Scrum Project Release Sprints
Sometimes releasing product features into the marketplace requires completing certain jobs that can’t fit within a normal developmental sprint. Ideally, all activities required to release a product to the market are done within a normal sprint. But if the way an organization is set up does not allow it, a release sprint may be used to accomplish such purposes as
Verifying scaling (for example, load or performance testing)
Broader testing activities (for example, focus groups or validating that developed functionality works with live data)
Simply phrased, a release sprint is for “all that other stuff” that needs doing to get the product to market.
The release sprint is commonly used at the end of the normal series of sprints within a release. The length of a release sprint may be a different length than the development sprints in the release. The release sprint length depends on the types of activities and the amount of work required to release the completed product increments from each sprint. The scrum team determines all these factors during release planning.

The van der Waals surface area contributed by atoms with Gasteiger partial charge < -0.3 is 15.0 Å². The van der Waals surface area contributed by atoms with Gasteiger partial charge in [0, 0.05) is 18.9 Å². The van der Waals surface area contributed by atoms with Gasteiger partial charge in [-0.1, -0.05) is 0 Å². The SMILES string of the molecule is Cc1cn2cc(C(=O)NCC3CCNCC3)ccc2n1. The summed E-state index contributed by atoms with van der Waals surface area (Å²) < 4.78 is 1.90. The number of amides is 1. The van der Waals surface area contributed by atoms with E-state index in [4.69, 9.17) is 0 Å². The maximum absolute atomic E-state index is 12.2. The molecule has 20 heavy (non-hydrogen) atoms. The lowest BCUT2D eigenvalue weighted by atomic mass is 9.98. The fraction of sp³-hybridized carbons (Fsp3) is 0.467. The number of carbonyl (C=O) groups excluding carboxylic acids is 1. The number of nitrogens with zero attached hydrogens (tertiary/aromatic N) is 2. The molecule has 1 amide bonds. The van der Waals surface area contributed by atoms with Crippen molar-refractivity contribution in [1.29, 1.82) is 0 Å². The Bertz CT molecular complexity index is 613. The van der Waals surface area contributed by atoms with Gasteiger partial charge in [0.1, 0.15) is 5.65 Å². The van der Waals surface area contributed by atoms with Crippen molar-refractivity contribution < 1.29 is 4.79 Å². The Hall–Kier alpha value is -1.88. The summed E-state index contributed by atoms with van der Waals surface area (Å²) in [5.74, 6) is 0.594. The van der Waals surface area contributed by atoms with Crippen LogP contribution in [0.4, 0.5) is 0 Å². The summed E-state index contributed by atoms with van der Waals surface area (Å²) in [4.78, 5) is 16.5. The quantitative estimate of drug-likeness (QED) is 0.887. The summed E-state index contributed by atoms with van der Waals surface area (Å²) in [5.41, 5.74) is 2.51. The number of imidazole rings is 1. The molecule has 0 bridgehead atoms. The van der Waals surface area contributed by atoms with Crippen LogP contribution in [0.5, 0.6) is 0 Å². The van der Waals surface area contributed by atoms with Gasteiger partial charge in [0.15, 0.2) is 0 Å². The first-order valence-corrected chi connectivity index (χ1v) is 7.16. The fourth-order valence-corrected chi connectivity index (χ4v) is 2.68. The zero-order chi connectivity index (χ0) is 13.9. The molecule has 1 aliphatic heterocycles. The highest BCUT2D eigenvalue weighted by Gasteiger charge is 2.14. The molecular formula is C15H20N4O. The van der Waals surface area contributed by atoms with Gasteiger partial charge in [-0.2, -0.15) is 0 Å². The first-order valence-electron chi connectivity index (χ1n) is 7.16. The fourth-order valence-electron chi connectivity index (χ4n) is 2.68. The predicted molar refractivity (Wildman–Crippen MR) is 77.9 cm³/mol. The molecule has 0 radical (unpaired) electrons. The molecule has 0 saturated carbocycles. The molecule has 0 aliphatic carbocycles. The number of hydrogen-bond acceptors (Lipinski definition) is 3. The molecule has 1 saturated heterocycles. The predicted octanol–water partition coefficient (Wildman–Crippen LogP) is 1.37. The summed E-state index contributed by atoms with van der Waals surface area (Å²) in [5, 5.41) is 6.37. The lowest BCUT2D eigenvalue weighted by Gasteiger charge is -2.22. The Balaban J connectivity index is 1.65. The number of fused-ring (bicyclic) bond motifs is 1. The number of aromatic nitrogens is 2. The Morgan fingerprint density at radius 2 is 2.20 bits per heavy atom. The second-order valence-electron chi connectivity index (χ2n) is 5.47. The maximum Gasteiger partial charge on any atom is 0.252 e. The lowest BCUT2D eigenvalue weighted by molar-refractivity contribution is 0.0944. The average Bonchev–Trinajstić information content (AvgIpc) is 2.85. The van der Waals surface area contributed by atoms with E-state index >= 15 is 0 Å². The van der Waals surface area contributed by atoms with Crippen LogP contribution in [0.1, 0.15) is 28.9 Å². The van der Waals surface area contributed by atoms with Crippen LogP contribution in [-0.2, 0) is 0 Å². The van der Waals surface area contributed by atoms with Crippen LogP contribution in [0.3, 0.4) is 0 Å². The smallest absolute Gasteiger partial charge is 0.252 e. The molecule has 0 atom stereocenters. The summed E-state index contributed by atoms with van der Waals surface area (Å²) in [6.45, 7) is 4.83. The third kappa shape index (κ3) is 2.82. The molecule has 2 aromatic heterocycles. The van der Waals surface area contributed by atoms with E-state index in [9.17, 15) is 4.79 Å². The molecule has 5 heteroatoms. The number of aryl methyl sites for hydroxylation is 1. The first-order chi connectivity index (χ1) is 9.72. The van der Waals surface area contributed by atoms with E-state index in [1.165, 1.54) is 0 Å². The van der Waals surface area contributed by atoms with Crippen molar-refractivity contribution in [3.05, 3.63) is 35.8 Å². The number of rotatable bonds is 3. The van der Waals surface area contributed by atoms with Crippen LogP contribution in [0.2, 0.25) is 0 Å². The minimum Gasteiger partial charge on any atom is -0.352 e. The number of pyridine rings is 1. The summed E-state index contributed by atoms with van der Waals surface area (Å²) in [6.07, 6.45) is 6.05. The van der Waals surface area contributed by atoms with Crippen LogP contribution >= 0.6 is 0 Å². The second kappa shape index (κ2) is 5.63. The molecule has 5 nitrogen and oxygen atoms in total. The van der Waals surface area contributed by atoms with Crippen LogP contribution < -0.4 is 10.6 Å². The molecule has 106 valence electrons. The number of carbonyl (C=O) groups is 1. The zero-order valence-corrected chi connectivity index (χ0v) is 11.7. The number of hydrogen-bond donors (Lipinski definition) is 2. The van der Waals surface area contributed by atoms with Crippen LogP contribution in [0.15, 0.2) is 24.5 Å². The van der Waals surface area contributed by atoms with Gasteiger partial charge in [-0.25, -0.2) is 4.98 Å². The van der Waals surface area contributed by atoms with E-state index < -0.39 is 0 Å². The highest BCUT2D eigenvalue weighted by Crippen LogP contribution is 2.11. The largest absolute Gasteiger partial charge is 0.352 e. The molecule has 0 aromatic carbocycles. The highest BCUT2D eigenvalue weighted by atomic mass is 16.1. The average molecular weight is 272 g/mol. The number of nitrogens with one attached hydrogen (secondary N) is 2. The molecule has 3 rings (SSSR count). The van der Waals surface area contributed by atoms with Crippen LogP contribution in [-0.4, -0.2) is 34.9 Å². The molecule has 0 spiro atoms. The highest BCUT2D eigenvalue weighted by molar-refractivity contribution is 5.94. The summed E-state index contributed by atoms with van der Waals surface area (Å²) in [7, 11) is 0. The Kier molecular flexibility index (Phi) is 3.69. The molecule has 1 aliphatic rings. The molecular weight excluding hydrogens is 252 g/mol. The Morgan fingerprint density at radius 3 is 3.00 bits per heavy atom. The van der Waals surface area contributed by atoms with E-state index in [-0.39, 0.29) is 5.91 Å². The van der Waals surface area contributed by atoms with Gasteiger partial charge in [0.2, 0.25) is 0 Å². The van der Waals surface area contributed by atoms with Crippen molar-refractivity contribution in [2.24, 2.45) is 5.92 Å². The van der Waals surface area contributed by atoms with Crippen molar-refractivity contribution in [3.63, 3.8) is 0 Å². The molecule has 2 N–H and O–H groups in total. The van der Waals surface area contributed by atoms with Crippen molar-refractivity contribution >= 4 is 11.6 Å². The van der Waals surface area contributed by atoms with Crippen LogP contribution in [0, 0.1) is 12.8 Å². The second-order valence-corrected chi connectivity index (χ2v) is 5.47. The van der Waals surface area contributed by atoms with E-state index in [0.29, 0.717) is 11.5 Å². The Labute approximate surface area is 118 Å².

During a release sprint, no actual development of requirements is done. All development tasks (such as testing, technical documentation, quality assurance, and peer review) are completed during each sprint to satisfy the team’s definition of done, which in turn ensures potentially shippable product at the end of each sprint. But before it can actually go out to the market, other things (such as focus groups or load and performance testing) may need to be done.
Because the release sprint length and activities are often different than the development sprints, no concept of velocity exists for a release sprint. Development teams estimate to the best of their knowledge the effort and complexity of the tasks for the release sprint. They should all agree and feel comfortable with the release sprint length after it is decided.
The release sprint is a form of antipattern in organizations that cannot do scaling testing and organizational support tasks within the sprint. If you don’t need it, don’t do it.
Including examples already given, uses for release sprints may include the following:
Conducting focus groups (keep in mind that this is not to identify new features, but to validate what you’ve done and identify release issues)
Tweaking performance based on scaling test results
Integrating the product within enterprise‐wide systems
Creating documentation such as user manuals
Finalizing any regulatory requirements